(c) Rav is quoted as ruling like Rebbi Muna, and Shmuel, as ruling not Rebbi Muna. Rav Bibi reverses the opinions. Rav Yosef prefers Rav Bibi's version of the Machlokes - because it is the way of Shmuel to rule le'Chumra like the minority opinion, as we shall now see.

(a) Shmuel rules like Rebbi Yehudah ben Beseira, who says that if one of two brothers betrothed the sister of a Yevamah, we ask him to wait until his brother has 'married' the Yevamah before marrying his betrothed. The Rabbanan say - that the Yavam is permitted to marry his betrothed immediately, and does not need to wait.

(b) The basis of their Machlokes lies in the principle of 'Zikah' - Rebbi Yehudah ben Beseira holds that there is a Zikah (a bond between the Yavam and the Yevamah) even when there are *two* Yevamos. Consequently, the betrothed brother is forbidden to marry the Yavamah's sister, because (through Zikah) she is like Achos Ishto; whereas the Rabbanan hold that there is only a Zikah when there is *one* Yavam, but not when there are *two* (because how can a woman be considered married to two men).

(a) If, whilst Leining the Megilah, he discovers some letters, words or even Pesukim, missing - the Ba'al Korei reads them by heart.

(b) We reconcile this with another Beraisa, which invalidates a Megilah whose letters are very faint (to the point that no ink remains) - by establishing the latter when *all* the letters were written like that.

(c) It is not in order ...

1. ... for a Ba'al Korei who omits a Pasuk to make it up after he has finished reading - because the Megilah must be read in order, as we have already learned.
2. ... for someone who comes into Shul in time for the second half of the Megilah, to listen to the second half first, and the first half afterwards - because the above Din extends even to inverting the chapters.
(a) We learned in our Mishnah that someone who reads the Megilah 'Misnamnem' is Yotze. 'Misnamnem means - that he is dozing to the extent that he can respond when he is called. He cannot answer a question that requires a logical answer, but remembers the logic when he is reminded.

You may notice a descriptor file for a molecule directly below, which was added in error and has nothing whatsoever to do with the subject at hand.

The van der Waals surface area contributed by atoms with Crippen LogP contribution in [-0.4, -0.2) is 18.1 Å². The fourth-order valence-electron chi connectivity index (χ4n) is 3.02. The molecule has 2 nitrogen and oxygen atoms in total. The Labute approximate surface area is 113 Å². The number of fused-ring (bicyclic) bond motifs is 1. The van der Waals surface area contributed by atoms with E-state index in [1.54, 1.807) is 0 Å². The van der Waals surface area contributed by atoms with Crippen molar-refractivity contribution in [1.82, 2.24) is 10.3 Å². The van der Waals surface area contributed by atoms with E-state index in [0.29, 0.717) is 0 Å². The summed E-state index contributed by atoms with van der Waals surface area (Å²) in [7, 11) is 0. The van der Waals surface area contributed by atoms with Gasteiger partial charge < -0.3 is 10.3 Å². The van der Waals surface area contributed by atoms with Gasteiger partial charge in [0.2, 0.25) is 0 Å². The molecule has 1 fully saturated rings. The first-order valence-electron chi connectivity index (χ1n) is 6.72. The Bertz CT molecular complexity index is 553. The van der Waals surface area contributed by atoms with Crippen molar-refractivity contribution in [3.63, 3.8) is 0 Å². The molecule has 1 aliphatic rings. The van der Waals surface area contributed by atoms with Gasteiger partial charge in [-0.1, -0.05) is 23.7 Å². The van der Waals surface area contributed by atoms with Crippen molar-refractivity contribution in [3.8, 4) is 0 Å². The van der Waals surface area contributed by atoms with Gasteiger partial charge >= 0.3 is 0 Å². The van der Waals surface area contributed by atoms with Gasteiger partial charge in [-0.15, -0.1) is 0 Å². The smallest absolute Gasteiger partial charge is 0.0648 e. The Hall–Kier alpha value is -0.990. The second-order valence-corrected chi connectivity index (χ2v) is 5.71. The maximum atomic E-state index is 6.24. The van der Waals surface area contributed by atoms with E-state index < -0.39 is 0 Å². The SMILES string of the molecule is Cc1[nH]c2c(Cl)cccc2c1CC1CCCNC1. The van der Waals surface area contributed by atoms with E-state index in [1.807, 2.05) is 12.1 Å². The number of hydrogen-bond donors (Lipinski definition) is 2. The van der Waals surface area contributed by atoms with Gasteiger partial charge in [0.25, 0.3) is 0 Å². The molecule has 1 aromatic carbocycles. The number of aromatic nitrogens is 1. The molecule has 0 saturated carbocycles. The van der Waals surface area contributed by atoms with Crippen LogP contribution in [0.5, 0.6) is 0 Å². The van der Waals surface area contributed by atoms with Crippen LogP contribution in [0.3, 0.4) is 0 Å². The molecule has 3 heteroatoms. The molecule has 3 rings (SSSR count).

(b) We also learned in our Mishnah that if someone reads the Megilah whilst writing it, he is Yotze, provided he had Kavanah. The problem with this is - that if he read the Pasuk first before writing it, then he would have been reading it by heart; whereas if he wrote it first and then read it, he would have been reading from an incomplete Megilah, which everyone agrees, is Pasul.

(c) We resolve this problem - by establishing the case, when he copied the Megilah from a Kasher Megilah, reading each Pasuk before writing it.

(d) This is not a proof for Rebbi Yochanan, who says that a Megilah cannot be written from memory, but that every single letter must be copied from a Kasher Megilah - because it could be speaking when he just happened to do so (but not because he is obligated to).

(a) Rebbi Yochanan (who forbids even one letter of the Megilah to be written by heart) explains the Beraisa, where Rebbi Shimon ben Elazar relates how Rebbi Meir (who was a Sofer) once arrived in Asia (to fix a leap-year) around Purim time, and, finding no Megilah there, he wrote one by heart - that Rebbi Meir was different, because he was an expert, and was not prone to make mistakes.

(b) Rav Chisda forbid Rebbi Chananel (who was also an expert like Rebbi Meir) to do likewise - because it was not a case of emergency (as was the case of Rebbi Meir).

(c) Tefilin and Mezuzos do not need to be copied - because they are relatively short, and it is feasible for Sofrim to learn them without mistakes.

(a) 'Sirtut' - is the scratching of lines on the parchment (to ensure that the lines are straight), underneath which the Sofer writes the text.

(b) It is ...

  1. ... not necessary to make Sirtut on Tefilin.
  2. ... necessary to make Sirtut on Mezuzos.
(c) The source for the Halachos of what may and may not be written by heart and what does need Sirtut and what does not - is Halachah le'Moshe mi'Sinai.